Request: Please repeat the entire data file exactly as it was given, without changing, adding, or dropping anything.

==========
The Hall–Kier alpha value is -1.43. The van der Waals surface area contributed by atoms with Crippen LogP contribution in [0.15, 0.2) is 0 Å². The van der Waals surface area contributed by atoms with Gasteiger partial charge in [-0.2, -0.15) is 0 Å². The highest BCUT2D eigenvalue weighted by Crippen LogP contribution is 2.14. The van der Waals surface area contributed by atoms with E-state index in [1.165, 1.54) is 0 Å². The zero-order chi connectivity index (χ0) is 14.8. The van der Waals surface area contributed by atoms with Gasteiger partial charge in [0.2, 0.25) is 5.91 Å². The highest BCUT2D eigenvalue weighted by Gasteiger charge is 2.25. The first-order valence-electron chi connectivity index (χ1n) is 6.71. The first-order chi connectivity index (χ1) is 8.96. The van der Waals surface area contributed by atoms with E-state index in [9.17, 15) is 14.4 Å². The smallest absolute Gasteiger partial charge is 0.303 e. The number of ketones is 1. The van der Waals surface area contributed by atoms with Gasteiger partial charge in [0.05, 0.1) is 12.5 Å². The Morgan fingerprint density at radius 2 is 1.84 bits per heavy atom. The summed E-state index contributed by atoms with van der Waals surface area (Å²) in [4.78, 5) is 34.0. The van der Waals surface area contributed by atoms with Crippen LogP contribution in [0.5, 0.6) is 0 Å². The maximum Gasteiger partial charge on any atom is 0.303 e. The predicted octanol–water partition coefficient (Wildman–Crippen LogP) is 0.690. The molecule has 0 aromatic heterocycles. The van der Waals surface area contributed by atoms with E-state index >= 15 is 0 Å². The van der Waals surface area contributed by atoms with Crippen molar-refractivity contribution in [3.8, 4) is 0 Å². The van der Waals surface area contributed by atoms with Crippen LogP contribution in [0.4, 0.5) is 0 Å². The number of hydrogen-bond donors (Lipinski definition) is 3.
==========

The Hall–Kier alpha value is -1.43. The van der Waals surface area contributed by atoms with Crippen LogP contribution in [0.15, 0.2) is 0 Å². The van der Waals surface area contributed by atoms with Gasteiger partial charge in [-0.2, -0.15) is 0 Å². The highest BCUT2D eigenvalue weighted by Crippen LogP contribution is 2.14. The van der Waals surface area contributed by atoms with E-state index in [1.165, 1.54) is 0 Å². The zero-order chi connectivity index (χ0) is 14.8. The van der Waals surface area contributed by atoms with Gasteiger partial charge in [0.2, 0.25) is 5.91 Å². The highest BCUT2D eigenvalue weighted by Gasteiger charge is 2.25. The first-order valence-electron chi connectivity index (χ1n) is 6.71. The first-order chi connectivity index (χ1) is 8.96. The van der Waals surface area contributed by atoms with E-state index in [9.17, 15) is 14.4 Å². The smallest absolute Gasteiger partial charge is 0.303 e. The number of ketones is 1. The van der Waals surface area contributed by atoms with Gasteiger partial charge in [0.05, 0.1) is 12.5 Å². The Morgan fingerprint density at radius 2 is 1.84 bits per heavy atom. The summed E-state index contributed by atoms with van der Waals surface area (Å²) in [4.78, 5) is 34.0. The van der Waals surface area contributed by atoms with Crippen LogP contribution in [0.5, 0.6) is 0 Å². The maximum Gasteiger partial charge on any atom is 0.303 e. The predicted octanol–water partition coefficient (Wildman–Crippen LogP) is 0.690. The molecule has 0 aromatic heterocycles. The van der Waals surface area contributed by atoms with E-state index >= 15 is 0 Å². The van der Waals surface area contributed by atoms with Crippen molar-refractivity contribution in [3.8, 4) is 0 Å². The van der Waals surface area contributed by atoms with Crippen LogP contribution in [0.4, 0.5) is 0 Å². The number of hydrogen-bond donors (Lipinski definition) is 3.